Trailer compartments and densityDoes the section of the trailer that the calf is in make a difference in risk of illness or performance? That’s a hard one to quantify, but some researchers have been looking at the different compartments of livestock trucks where cattle stand, including vibration level, wind, temperature and other factors.

Studies done by Brad White, DVM, MS, Kansas State University, evaluated the potential impact of being housed in intone of the eight different truck compartments in a standard transport trailer. When unloaded at the feedyard, those calves were identifi ed by trailer compartment and monitored through a backgrounding phase. “We saw a difference in average daily gain up to the point of re-vaccination based on which compartment of the truck they were in, and cattle in the rear had a little bit lower average daily gain,” says White. “They were gaining about 3.5 pounds a day to that point. There was a higher average daily gain in the front two compartments.”

Looking at just the rear, middle and nose section, the same trend holds true, White says. “If we compare the nose or front of the truck to the back of the truck we see a difference in average daily gain.” However, White notes, it’s important to point out that this difference was transient. “We saw it by day 14 but did not see any difference when we got to backgrounding closeout at day 50.”

Some observations White’s research revealed are that cattle in the forward section of the trailer were less likely to be treated than cattle in the middle. “The interior of the trailer is not homogeneous; we need more research here to determine why,” he says.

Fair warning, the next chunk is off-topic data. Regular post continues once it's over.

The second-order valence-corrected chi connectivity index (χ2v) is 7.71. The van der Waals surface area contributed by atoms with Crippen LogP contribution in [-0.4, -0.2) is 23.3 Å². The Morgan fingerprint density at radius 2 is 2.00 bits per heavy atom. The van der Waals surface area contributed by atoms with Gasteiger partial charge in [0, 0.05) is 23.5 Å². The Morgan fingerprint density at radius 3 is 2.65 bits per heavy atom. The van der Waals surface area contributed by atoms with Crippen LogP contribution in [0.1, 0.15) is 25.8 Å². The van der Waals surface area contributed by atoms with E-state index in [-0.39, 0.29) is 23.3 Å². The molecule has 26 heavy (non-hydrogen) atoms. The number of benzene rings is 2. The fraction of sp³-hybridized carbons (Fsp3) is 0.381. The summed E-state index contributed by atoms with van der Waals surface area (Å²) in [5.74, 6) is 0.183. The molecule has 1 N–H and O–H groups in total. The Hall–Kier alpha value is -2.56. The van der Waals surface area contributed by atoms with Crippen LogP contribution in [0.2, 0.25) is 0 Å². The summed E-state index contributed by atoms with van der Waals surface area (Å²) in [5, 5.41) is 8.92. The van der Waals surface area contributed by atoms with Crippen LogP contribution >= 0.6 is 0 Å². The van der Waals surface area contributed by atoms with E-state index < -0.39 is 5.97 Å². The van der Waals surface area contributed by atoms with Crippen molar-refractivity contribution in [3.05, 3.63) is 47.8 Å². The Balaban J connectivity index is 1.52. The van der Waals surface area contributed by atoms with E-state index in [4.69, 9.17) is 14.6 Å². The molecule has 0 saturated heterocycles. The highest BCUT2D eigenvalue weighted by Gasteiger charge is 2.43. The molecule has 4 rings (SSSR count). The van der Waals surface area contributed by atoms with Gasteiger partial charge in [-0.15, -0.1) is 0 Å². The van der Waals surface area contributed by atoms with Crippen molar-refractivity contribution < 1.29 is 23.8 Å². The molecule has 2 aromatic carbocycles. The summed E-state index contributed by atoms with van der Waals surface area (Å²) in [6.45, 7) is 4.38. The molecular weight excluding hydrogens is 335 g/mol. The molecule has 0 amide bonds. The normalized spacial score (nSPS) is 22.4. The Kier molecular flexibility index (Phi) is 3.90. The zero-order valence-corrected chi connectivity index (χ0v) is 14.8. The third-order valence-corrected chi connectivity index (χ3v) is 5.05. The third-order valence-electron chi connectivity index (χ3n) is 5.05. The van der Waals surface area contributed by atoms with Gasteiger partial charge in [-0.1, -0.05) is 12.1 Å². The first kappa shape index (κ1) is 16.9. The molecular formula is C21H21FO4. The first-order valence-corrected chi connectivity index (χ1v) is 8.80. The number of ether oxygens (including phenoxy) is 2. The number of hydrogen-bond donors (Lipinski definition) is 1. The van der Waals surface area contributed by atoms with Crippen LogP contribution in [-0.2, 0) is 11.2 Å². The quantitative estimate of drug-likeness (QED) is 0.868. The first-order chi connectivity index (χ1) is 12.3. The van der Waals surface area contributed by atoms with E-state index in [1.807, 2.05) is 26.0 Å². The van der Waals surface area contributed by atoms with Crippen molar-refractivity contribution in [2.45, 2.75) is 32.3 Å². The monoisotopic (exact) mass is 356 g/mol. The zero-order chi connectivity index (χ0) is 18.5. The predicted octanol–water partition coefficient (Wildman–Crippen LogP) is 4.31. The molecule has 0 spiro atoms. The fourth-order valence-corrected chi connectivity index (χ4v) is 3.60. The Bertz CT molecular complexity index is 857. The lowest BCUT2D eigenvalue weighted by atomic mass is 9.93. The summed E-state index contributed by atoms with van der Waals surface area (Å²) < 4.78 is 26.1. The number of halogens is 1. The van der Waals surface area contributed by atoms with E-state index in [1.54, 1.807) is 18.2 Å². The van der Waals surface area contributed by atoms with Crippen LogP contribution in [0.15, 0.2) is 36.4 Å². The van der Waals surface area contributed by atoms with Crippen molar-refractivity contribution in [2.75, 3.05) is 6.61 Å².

Also, calves in compartments with less than 15 head tended to have less morbidity compared to those with more than 16 head. White makes it clear he’s not advocating shipping cattle in small lots and small trailers, but when possible, keeping them in relatively small groups within the truck by shutting gates and separating compartments may decrease morbidity.

Cattle transportation studies
White and David Renter, DVM, PhD, Kansas State University, have worked with a team of researchers and collaborating veterinarians and feedlots to collect operational data from feedlot production systems. This work was funded through a USDA grant and the objective is to use these data to generate information that will improve decisions related to preventive and therapeutic management of disease in feeder calves.

“As a part of this grant, the team has worked to identify factors infl uencing the disease risk in feeder calves in order to improve our ability to more accurately predict health outcomes after arrival,” White explains. “Variables describing shrink and the distance cattle traveled to the feedlot were evaluated to determine potential associations with BRD after arrival.”

Read the full article on the effects of shipping cattle on feedlot cattle in Bovine Veterinarian here.